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telecommunications

Spark brings first eSim to New Zealand

Spark is the first New Zealand carrier to support embedded Sim or eSim cards. It’s a version of the Sim card that, instead of slotting in, is hard-wired into some of the latest phones and smart watches.

If you bought a 2018 iPhone, you have an eSim. Likewise it is there in the recent iPad Pro and Apple Watches. There’s also an eSim in the Samsung Galaxy Watch 4.

The list of eSim-equipped devices is growing fast, but for now Spark only supports a handful of devices: Samsung Galaxy Watch 4 and iPhone XR, XS and XS Max. Owners of other suitably equipped devices will need to wait.

eSim in Galaxy Watch 4

Spark timed today’s launch to coincide with the launch of the Galaxy Watch 4. Spark offers what it calls the Unlimited Wearable Plan to customers buying the watch but they must also have a Spark phone plan.

The Unlimited Wearable Plan gives customers data, calls and texts for $15 per month. Spark says unlimited data, calls and texts which means after you’ve downloaded 22GB  Spark will drop the data speed to a lower rate.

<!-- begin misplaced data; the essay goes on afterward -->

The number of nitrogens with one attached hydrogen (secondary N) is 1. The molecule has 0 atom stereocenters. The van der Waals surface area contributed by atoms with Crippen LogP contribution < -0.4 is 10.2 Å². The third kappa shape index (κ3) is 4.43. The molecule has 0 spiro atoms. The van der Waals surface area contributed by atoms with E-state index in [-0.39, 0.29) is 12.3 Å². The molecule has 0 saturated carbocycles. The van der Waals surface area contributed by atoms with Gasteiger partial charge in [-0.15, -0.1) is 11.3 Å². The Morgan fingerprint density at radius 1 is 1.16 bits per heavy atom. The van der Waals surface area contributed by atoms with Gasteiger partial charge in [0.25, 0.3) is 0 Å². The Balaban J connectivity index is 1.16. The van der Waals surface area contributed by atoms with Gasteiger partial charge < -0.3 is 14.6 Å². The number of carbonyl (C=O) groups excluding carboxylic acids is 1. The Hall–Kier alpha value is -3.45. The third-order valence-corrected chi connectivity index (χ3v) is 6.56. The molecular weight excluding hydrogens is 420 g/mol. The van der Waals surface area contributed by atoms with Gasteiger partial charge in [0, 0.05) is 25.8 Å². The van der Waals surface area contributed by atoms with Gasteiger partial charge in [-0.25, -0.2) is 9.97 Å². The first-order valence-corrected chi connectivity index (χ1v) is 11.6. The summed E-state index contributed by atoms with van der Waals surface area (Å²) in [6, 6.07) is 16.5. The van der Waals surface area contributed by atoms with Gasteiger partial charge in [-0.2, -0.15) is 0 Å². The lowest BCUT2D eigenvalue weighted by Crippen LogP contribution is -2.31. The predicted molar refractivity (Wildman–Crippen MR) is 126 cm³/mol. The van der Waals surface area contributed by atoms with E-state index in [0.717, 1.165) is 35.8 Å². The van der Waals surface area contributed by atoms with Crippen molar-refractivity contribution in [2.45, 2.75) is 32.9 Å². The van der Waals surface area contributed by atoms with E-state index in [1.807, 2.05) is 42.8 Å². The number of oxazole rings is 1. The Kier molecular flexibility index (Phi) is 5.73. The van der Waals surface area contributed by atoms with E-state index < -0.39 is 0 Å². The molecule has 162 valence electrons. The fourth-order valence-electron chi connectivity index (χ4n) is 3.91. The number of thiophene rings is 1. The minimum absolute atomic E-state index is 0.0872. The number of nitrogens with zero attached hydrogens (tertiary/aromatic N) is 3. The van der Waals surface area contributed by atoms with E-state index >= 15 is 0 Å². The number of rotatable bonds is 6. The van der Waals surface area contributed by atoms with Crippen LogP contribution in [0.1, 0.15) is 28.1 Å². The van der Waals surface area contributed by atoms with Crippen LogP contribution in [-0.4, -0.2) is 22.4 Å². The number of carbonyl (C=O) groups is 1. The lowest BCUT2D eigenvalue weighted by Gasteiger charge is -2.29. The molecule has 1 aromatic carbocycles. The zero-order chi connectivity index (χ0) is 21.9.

If you manage to get through more than 22GB of data on a watch you deserve a medal, especially as you must already have a phone to get the Spark plan.

New iPhone owners can activate their eSim with Spark using a QR code. If you already have a suitable iPhone, you’ll need to visit a Spark store to have your current mobile number and plan switched to the eSim. This leaves the card slot free to take another number or plan. It doesn’t have to be with Spark.

This is a beach head for the eSim in the New Zealand market. Spark’s move will spur its rivals to get a move on with their plans. Vodafone has already hinted it has something on the way.

Lots of reasons to like eSims

One advantage is that there’s no need to stuff around removing and installing fiddly little cards. This is handy for phone owners, but essential in tiny devices like smart watches. It’s also important for industrial users and others wanting to use cellular connections in their Internet-of-Things devices.

Another feature of the eSim is that it allows a phone owner to add a second account, possibly from another carrier. This would be useful if you often travel overseas or if you need to work in a part of New Zealand only serviced by one carrier that’s not your first choice. Some people use this to keep separate work and private connections on a single device.

Spark’s eSim press release.

By Bill Bennett

Not actually a geek, more a chronicler of geekdom. Still mainly a journalist, sometimes a blogger.